Lawrence Kohlberg
Moral development theory: Pre-conventional (obedience & punishment orientation and self interest orientation), Conventional (interpersonal accord & conformity and authority & social order maintaining orientation), Post-conventional (social contract and universal ethics).
Edward Thorndike 
His work on animal behavior and learning led to the theory of connectionism. Formulated the law of effect: responses that are closely followed by satisfying consequences become associated with the situation and are more likely to recur when the situation presents itself again. Instrumental learning. Kitten puzzle box. 
Theory of trichromatic color vision. 
Kurt Koffka, Max Wertheimer, Wolfgang Kohler 
Gestalt theorists 
Ernst Heinrich Weber
Saw that the relationship between stimulus and perception is logarithmic P=k ln S
Premack's principle = high probability behavior paired with low probability behavior results in increase of the low probability behavior. 
Albert Bandura 
Most famous for his social learning theory (observe and then imitate behavior) Bobo doll experiment. Found that self-efficacy beliefs mediated changes in behavior and fear-arousal.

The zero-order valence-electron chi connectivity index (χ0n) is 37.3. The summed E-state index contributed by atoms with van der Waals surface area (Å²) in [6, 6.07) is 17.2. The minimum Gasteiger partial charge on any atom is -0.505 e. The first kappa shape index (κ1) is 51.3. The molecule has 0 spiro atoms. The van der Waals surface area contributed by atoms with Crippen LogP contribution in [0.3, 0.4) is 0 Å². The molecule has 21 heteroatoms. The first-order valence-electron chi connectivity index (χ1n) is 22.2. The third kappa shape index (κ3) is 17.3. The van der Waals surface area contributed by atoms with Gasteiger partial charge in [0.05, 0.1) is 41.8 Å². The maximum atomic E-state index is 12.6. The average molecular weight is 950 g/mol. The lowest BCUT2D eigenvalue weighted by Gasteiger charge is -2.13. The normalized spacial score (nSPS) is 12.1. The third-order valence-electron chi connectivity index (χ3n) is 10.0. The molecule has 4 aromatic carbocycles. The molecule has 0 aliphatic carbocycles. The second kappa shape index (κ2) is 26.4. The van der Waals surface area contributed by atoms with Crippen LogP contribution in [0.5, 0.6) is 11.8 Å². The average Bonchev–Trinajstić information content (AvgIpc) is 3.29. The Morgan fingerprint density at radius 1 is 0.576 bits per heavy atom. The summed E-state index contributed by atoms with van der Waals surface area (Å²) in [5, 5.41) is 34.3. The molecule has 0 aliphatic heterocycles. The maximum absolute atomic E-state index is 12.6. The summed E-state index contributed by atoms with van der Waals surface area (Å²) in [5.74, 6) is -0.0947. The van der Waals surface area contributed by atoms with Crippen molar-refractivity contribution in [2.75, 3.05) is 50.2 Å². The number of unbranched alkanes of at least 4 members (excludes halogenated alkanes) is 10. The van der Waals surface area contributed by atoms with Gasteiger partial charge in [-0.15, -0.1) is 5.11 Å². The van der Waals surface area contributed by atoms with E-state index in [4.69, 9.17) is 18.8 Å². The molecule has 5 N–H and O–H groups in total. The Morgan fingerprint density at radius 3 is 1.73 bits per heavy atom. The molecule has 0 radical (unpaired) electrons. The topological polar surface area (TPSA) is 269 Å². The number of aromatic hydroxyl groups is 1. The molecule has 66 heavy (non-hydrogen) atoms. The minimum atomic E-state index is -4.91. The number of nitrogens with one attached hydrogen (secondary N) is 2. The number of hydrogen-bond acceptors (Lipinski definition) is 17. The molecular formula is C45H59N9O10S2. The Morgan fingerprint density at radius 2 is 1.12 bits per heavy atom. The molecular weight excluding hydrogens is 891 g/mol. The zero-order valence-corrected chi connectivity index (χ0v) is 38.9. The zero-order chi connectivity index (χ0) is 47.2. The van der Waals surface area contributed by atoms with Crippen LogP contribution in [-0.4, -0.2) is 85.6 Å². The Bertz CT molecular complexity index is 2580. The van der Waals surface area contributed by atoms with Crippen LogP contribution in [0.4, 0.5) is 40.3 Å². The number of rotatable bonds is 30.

Token economy with monkeys. Secondary reinforcers become primary reinforcers
Martin Seligman
Studied learned helplessness in dogs
Developed three part memory model - Sensory, Short-Term and Long-Term
Gordon Bower
Looked at how context affects memory - Mood Congruent Memory
Benjamin Whorf
Known for his theories in linguistic relativity. Believed that language affects the way we see the world
Donald Broadbent 
Developed a Memory filter theory - thought process can be modeled in series of sequential stages and information is lost at each stage. Filter located between the sensory register and short-term memory storage 
William Sheldon 
Somatotype Theory - Assigned people into three categories of body types: endomorphs, mesomophs and ectomorphs. 
Julian Rotter 
Social learning theory and locus of control = individual's belief about how much they control their destiny
George Kelly
Best known for developing Personal Construct Psychology which looks at how we develop bipolar mental constructs to judge and predict others behavior
Kurt Lewin
Often recognized as founder of social psychology. One of the first to study group dynamics and organizational development. Force field analysis = provides framework for looking at forces that influence a situation. B = f(P,E) means that behavior is a function of a person and his/her environment